Australia captain Michael Clarke was furious after the umpires took the players off the field for bad light in the third Test against England at Old Trafford on Sunday.

Australia, who at 2-0 down in the five-match series had to win this match to stand any chance of regaining the Ashes, were 172 for seven in their second innings -- a lead of 331 runs, when umpires Marais Erasmus and Tony Hill called a halt at 4.26pm (1526GMT) on the fourth day.

Although the floodlights were on, the umpires decided conditions were too dangerous to continue when it looked as if fast-medium bowler Stuart Broad was about to be brought back into the attack 36 minutes after tea.

Had England persisted with off-spinner Graeme Swann the chances are that play would have continued.

"We try and play as long as we can. We were able to stay out a heck of a lot longer under the lights -- but when we started losing it (tracking the ball) completely from square leg, we gave the skipper (England captain Alastair Cook) the option to use spin, and he didn't want to do that," said New Zealand's Hill.

It used to be the case the umpires would 'offer' the light to the batsmen to see if they wanted to continue or not.

But a change to the regulations in October 2010 left the issue solely in the hands of the umpires after concerns had been raised the old system was unfair to the fielding side.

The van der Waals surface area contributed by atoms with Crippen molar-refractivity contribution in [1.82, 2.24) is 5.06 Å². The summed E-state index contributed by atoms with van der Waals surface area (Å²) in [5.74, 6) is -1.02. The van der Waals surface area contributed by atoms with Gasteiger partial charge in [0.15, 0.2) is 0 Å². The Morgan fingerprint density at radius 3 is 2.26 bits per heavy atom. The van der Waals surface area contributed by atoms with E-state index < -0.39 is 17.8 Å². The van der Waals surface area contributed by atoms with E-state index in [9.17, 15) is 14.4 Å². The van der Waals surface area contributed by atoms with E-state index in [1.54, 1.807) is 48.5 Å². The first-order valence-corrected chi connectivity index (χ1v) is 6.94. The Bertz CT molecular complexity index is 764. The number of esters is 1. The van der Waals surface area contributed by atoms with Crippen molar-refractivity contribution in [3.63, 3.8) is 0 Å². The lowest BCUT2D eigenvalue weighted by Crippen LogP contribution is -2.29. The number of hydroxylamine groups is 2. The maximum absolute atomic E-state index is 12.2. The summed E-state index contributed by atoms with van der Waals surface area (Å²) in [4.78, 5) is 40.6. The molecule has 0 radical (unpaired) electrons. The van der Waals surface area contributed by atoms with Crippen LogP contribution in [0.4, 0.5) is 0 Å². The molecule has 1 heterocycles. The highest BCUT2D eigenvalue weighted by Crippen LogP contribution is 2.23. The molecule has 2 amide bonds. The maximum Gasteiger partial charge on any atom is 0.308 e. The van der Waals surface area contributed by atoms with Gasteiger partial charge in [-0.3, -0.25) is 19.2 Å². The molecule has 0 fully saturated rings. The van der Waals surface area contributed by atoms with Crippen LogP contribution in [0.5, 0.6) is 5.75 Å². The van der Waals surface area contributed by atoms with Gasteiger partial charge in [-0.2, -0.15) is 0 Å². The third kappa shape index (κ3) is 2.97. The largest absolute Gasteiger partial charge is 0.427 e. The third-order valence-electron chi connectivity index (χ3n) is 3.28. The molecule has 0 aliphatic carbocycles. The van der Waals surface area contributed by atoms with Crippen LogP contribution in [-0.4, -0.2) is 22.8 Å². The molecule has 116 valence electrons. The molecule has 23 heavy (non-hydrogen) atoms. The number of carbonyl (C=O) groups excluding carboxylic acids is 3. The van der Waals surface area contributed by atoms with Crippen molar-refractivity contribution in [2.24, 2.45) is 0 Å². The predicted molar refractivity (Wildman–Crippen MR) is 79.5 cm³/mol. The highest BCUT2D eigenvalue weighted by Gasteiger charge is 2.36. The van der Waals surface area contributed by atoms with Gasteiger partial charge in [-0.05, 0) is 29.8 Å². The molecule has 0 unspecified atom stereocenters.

"The playing conditions changed a few years ago so it's now our decision. We try and communicate and let everybody know," said Erasmus, whose joint interview with Hill on Sky television was booed by angry fans when replayed over the giant screens at Old Trafford.

"For a while there England's fielders were asking about the light and the possibility when they bat.

"It was fine by then but it kept dropping, dropping, dropping.

"Eventually we told the captain (Cook) to bowl spin which eventually he decided not to. That pushed our hand because it's a safety issue."

Clarke, 30 not out when play was halted Sunday, had a prolonged conversation with South African official Erasmus as he and batting partner Ryan Harris stayed in the middle while England walked off.

Eventually, Clarke and Harris followed their opponents into the dressing-room.

"He asked us 'why suddenly?', Erasmus said of his conversation with Clarke.

"We actually communicated with each other (Erasmus to Hill) in that particular over so it wasn't a sudden decision.

"We were monitoring the light all the time -- it's not just something that we just suddenly decided."

England only need a draw in this match to retain the Ashes -- something made more likely by play being suspended.

After some 30 minutes of no play because of bad light, rain fell to further hamper any prospect of play resuming Sunday.